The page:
If you have just brought home your puppy, it’s probably because you are wondering how to care for a 7 week old puppy appropriately. Puppies are cute and fun to play with, but they grow up so quickly that they are no longer the same little cutie that you first took home from the pet store. There are plenty of cute little breeds that look like they will grow up to be big dogs, but the truth is that very few of them actually do. Here are some tips on how to care for a 7 week old puppy appropriately.
Puppies grow up so quickly because they have a very fast metabolism. Your puppy probably weighs between two and four pounds at the age of seven weeks, so you will not have to worry about adding anything to your diet to make sure that your puppy stays small for a while. That being said, you will probably want to start limiting the amount of milk and other “commercial puppy foods” that you give your puppy while it is growing up. This means that you might have to cut back on the number of meals that you feed your puppy each day. Some breeders allow their puppies to eat two to three meals a day.
Probably the most important question you will have when you are learning how to care for a 7 week old puppy appropriately is what you will do about a toilet training plan. Many puppy owners have found that there are several benefits to toilet training while their puppies are young. First, it helps puppy’s learn how to relieve themselves in the right places and it also lets them know where they should never go potty. Secondly, most puppies outgrow their excretory problems by the time they reach eight weeks of age, so it is really not necessary to worry about toilet training for half the life of your puppy. However, it can be a real challenge to get your puppy to go outside every single day.
In order to start the process of teaching your puppy where he should relieve himself every day, set up a playpen or something similar in the backyard for him to use. Make sure that you take your puppy outside of the playpen every day, even if he just needs to do his business at the park. Every day, take your puppy outside until he obliges. If he doesn’t, pick him up and place him in his playpen. Don’t forget to take him back inside after he’s done. That way, he’ll understand that it is OK to go potty in his outdoor playpen, but he won’t be confused for days or weeks to come.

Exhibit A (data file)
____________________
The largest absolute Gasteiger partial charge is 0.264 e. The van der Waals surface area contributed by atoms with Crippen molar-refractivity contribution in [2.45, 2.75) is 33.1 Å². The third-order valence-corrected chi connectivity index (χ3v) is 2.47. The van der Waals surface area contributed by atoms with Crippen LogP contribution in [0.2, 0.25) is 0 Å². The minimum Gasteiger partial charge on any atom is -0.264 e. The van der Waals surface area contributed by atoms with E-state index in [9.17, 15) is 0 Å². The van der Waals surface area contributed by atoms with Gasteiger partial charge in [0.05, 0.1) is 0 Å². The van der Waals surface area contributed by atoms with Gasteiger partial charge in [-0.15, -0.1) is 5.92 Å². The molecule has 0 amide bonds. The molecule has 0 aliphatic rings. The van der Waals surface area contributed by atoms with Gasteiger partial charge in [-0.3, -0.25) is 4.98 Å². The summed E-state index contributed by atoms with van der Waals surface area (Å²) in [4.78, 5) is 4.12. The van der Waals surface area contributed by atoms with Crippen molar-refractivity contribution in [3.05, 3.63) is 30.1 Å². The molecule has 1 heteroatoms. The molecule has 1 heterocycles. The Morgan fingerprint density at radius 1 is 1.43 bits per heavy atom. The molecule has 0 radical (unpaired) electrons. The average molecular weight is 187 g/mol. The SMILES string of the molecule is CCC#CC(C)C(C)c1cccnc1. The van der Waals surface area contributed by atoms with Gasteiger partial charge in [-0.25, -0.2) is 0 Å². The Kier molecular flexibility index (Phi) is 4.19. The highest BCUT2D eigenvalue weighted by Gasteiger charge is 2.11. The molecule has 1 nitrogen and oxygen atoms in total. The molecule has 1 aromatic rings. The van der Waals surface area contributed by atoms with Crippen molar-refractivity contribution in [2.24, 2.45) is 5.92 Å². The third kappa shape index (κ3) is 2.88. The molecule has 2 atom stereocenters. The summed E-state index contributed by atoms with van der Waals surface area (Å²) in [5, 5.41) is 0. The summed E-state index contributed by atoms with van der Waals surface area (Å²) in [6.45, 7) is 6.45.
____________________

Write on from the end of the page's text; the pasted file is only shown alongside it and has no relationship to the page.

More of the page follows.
Your puppy should learn how to take a poop by the end of every day. Start when you bring him home, by taking him outside so he can “go” and hopefully relieve himself soon after he goes. If your puppy has already been potty trained, then take him to his spot in the garden right after he gets out of the house. This is easier for puppy to learn because there are no distractions. If he hasn’t been potty trained yet, you can try taking him to the same spot every morning, as long as you know that he’ll go potty in his outdoor spot before you get up.
One big mistake people make when potty training a puppy is waiting too long before allowing puppy to go potty in the outdoor spot. Puppy needs to potty every day, because puppies don’t hold their bladders very long, usually only needing to go poop once a couple of hours. However, if you wait too long, puppy could develop an immunity to outside potty training. If you decide to potty train your puppy in this manner, just start when he is about one year old, and gradually increase the amount of time you give him to potty train. Also, never punish your puppy for not going potty outside.
How to care for a 7 week old puppy is going to be much easier if you start feeding them puppy food made especially for puppies. Puppy food is formulated for growing puppies, and will contain more protein and more calories than dog food. That means that puppy food will keep him feeling healthy, and satisfied, all day long. And don’t forget to put puppy’s meal inside his bowl, so he always has something to eat and digest.
How to care for a 7 week old puppy is going to be much easier if you remember the three simple things every owner should know. First, give puppy plenty of time to potty outside, but don’t leave him unsupervised for very long. Second, keep puppy on a short leash, so he can’t get loose. Finally, reward good behavior, and punish bad behavior. It really comes down to this one simple rule.